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IVAC Blog

 

By Lois Privor-Dumm and Huma Khawar.

This article was originally published on Vaccineswork and is cross-posted here with permission.

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Photo: UNICEF/PAK 2015/Asad Zaidi

In Nigeria and around the world, citizens, governments, doctors, and parents are fighting polio – and they’re winning. After nearly 30 years of polio eradication efforts, the end is in sight. In 1988, the year the World Health Assembly (WHA) resolved to eradicate polio, there were an estimated 350,000 polio cases globally; last year there were only 359, and this year cases so far are down by 75%.Misbau Lawan Didi leads a club he wants to eliminate. As president of the Polio Survivors Association, he is committed to not only end polio in Nigeria but to eradicate it from the planet. “We are determined,” he says, “to ensure that our members are no more.”

Polio has eluded us for decades. There have been plenty of starts and stops and lots of excitement about the polio eradication effort.

So what makes this time different?

Communities around the world are mobilizing, and momentum is building. Last month, one of the remaining three endemic countries, Nigeria, passed the one year mark without a single case of wild poliovirus. Once the final samples are tested and cleared, the World Health Organization should even be able to declare Nigeria a non-endemic country. Many thought it wouldn’t be done.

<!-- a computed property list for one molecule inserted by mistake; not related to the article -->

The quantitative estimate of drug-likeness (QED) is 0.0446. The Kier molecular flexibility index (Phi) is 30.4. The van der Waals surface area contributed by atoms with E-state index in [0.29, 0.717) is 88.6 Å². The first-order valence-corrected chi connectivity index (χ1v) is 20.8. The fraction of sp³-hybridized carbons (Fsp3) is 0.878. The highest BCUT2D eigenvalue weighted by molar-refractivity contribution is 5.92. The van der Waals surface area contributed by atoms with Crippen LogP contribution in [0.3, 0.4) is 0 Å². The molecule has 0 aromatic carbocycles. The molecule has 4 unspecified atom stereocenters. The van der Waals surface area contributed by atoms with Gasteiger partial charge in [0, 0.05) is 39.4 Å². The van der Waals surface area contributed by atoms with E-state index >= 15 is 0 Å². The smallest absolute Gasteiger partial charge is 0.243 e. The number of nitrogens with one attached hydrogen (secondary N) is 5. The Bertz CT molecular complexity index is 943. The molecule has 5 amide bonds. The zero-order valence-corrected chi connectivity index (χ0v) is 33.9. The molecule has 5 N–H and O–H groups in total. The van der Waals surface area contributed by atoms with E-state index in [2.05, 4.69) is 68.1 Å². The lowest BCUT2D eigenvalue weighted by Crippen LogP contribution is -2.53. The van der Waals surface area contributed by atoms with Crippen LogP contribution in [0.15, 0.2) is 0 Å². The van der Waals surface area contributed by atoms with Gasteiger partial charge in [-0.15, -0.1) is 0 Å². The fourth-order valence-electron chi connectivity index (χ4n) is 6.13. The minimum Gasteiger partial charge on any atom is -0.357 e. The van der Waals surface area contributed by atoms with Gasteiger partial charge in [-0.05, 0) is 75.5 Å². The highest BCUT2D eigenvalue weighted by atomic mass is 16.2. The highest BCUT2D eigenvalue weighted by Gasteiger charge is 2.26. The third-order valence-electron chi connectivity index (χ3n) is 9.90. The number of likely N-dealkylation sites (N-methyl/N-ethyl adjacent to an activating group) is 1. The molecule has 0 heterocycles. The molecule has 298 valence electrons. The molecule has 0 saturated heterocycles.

Now, Pakistan is embarking on one important step in its fight against polio and implementing the endgame strategy with introduction of the inactivated polio vaccine (IPV) across the country. It will take determination and sustained effort to ensure that it can be done – and with a decentralized health system, years of war, and continued threats against health workers, it will be no easy feat.

Step by step, progress is being made. We are on the brink of an unprecedented accomplishment. Yet, public health experts warn “the last mile” will be the hardest. Ending transmission of the virus in every country will take a focused effort and the use of every available tool against the disease. The Polio Eradication and Endgame Strategic Plan was developed to provide countries with a roadmap to help navigate this challenge. The plan calls on countries to make three important changes to their immunization efforts: 1) to introduce one dose of (IPV) into routine immunization schedules, 2) to strengthen routine immunization, and 3) to eventually withdraw oral polio vaccine (OPV).

The first phase of this plan, the introduction of IPV, is well underway. While there was initial concern over an accelerated timeline, communities and governments around the world have risen to the challenge. The introduction of IPV will be one of the fastest rollouts in history. Out of 126 oral polio vaccine (OPV) only using countries, 30 have now introduced. Today, on August 20th, Pakistan launches its nationwide rollout, which is no small feat. The significance of this rollout is monumental.